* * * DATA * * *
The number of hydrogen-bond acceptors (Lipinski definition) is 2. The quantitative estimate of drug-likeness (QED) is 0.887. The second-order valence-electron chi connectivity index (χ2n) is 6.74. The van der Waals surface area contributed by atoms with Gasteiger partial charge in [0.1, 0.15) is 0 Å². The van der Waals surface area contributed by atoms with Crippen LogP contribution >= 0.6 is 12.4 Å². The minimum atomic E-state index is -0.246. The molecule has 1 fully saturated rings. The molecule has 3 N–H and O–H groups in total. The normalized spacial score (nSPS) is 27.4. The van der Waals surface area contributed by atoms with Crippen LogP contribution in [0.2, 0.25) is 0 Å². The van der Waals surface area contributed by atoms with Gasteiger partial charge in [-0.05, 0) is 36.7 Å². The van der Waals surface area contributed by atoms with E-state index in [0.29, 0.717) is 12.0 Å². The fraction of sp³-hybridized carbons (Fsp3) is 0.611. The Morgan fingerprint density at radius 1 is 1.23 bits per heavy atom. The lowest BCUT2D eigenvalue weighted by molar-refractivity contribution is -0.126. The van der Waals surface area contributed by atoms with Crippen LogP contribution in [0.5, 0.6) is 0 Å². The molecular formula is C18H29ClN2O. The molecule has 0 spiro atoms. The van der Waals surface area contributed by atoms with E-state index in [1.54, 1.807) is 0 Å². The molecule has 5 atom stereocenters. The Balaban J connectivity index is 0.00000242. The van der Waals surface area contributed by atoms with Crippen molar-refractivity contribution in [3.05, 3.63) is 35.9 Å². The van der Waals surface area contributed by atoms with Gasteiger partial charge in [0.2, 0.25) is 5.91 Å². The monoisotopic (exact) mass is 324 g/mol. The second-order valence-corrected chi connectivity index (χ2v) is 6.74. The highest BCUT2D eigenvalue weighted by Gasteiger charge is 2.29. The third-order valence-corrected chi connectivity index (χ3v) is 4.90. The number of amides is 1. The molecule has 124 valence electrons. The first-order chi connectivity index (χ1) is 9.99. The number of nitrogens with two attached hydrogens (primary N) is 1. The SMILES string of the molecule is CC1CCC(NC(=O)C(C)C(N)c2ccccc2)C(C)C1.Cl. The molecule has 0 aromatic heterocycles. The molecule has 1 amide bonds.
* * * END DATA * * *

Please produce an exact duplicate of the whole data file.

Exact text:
The number of hydrogen-bond acceptors (Lipinski definition) is 2. The quantitative estimate of drug-likeness (QED) is 0.887. The second-order valence-electron chi connectivity index (χ2n) is 6.74. The van der Waals surface area contributed by atoms with Gasteiger partial charge in [0.1, 0.15) is 0 Å². The van der Waals surface area contributed by atoms with Crippen LogP contribution >= 0.6 is 12.4 Å². The minimum atomic E-state index is -0.246. The molecule has 1 fully saturated rings. The molecule has 3 N–H and O–H groups in total. The normalized spacial score (nSPS) is 27.4. The van der Waals surface area contributed by atoms with Crippen LogP contribution in [0.2, 0.25) is 0 Å². The van der Waals surface area contributed by atoms with Gasteiger partial charge in [-0.05, 0) is 36.7 Å². The van der Waals surface area contributed by atoms with E-state index in [0.29, 0.717) is 12.0 Å². The fraction of sp³-hybridized carbons (Fsp3) is 0.611. The Morgan fingerprint density at radius 1 is 1.23 bits per heavy atom. The lowest BCUT2D eigenvalue weighted by molar-refractivity contribution is -0.126. The van der Waals surface area contributed by atoms with Crippen LogP contribution in [0.5, 0.6) is 0 Å². The molecular formula is C18H29ClN2O. The molecule has 0 spiro atoms. The van der Waals surface area contributed by atoms with E-state index in [1.54, 1.807) is 0 Å². The molecule has 5 atom stereocenters. The Balaban J connectivity index is 0.00000242. The van der Waals surface area contributed by atoms with Crippen molar-refractivity contribution in [3.05, 3.63) is 35.9 Å². The van der Waals surface area contributed by atoms with Gasteiger partial charge in [0.2, 0.25) is 5.91 Å². The monoisotopic (exact) mass is 324 g/mol. The second-order valence-corrected chi connectivity index (χ2v) is 6.74. The highest BCUT2D eigenvalue weighted by Gasteiger charge is 2.29. The third-order valence-corrected chi connectivity index (χ3v) is 4.90. The number of amides is 1. The molecule has 124 valence electrons. The first-order chi connectivity index (χ1) is 9.99. The number of nitrogens with two attached hydrogens (primary N) is 1. The SMILES string of the molecule is CC1CCC(NC(=O)C(C)C(N)c2ccccc2)C(C)C1.Cl. The molecule has 0 aromatic heterocycles. The molecule has 1 amide bonds.